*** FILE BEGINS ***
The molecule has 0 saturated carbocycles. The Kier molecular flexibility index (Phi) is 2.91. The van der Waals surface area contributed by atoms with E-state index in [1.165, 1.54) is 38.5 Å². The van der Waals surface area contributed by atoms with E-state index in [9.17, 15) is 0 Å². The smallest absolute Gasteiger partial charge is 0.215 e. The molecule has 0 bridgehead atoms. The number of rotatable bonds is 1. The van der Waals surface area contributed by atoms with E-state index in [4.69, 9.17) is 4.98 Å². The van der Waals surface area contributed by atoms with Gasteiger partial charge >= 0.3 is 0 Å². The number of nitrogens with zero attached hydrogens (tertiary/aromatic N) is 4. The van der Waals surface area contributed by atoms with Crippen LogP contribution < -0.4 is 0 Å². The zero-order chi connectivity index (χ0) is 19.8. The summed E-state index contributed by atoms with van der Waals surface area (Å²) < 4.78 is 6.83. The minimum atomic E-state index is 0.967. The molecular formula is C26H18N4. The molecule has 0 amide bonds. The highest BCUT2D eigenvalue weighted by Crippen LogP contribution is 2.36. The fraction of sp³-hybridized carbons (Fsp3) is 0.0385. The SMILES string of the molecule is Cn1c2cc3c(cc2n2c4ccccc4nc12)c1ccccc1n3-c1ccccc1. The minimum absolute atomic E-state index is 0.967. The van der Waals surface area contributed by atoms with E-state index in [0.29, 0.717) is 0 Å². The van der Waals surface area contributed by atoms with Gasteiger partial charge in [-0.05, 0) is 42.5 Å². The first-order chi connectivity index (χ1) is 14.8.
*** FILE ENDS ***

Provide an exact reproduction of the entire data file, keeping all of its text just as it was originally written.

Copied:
The molecule has 0 saturated carbocycles. The Kier molecular flexibility index (Phi) is 2.91. The van der Waals surface area contributed by atoms with E-state index in [1.165, 1.54) is 38.5 Å². The van der Waals surface area contributed by atoms with E-state index in [9.17, 15) is 0 Å². The smallest absolute Gasteiger partial charge is 0.215 e. The molecule has 0 bridgehead atoms. The number of rotatable bonds is 1. The van der Waals surface area contributed by atoms with E-state index in [4.69, 9.17) is 4.98 Å². The van der Waals surface area contributed by atoms with Gasteiger partial charge >= 0.3 is 0 Å². The number of nitrogens with zero attached hydrogens (tertiary/aromatic N) is 4. The van der Waals surface area contributed by atoms with Crippen LogP contribution < -0.4 is 0 Å². The zero-order chi connectivity index (χ0) is 19.8. The summed E-state index contributed by atoms with van der Waals surface area (Å²) < 4.78 is 6.83. The minimum atomic E-state index is 0.967. The molecular formula is C26H18N4. The molecule has 0 amide bonds. The highest BCUT2D eigenvalue weighted by Crippen LogP contribution is 2.36. The fraction of sp³-hybridized carbons (Fsp3) is 0.0385. The SMILES string of the molecule is Cn1c2cc3c(cc2n2c4ccccc4nc12)c1ccccc1n3-c1ccccc1. The minimum absolute atomic E-state index is 0.967. The van der Waals surface area contributed by atoms with E-state index in [0.29, 0.717) is 0 Å². The van der Waals surface area contributed by atoms with Gasteiger partial charge in [-0.05, 0) is 42.5 Å². The first-order chi connectivity index (χ1) is 14.8.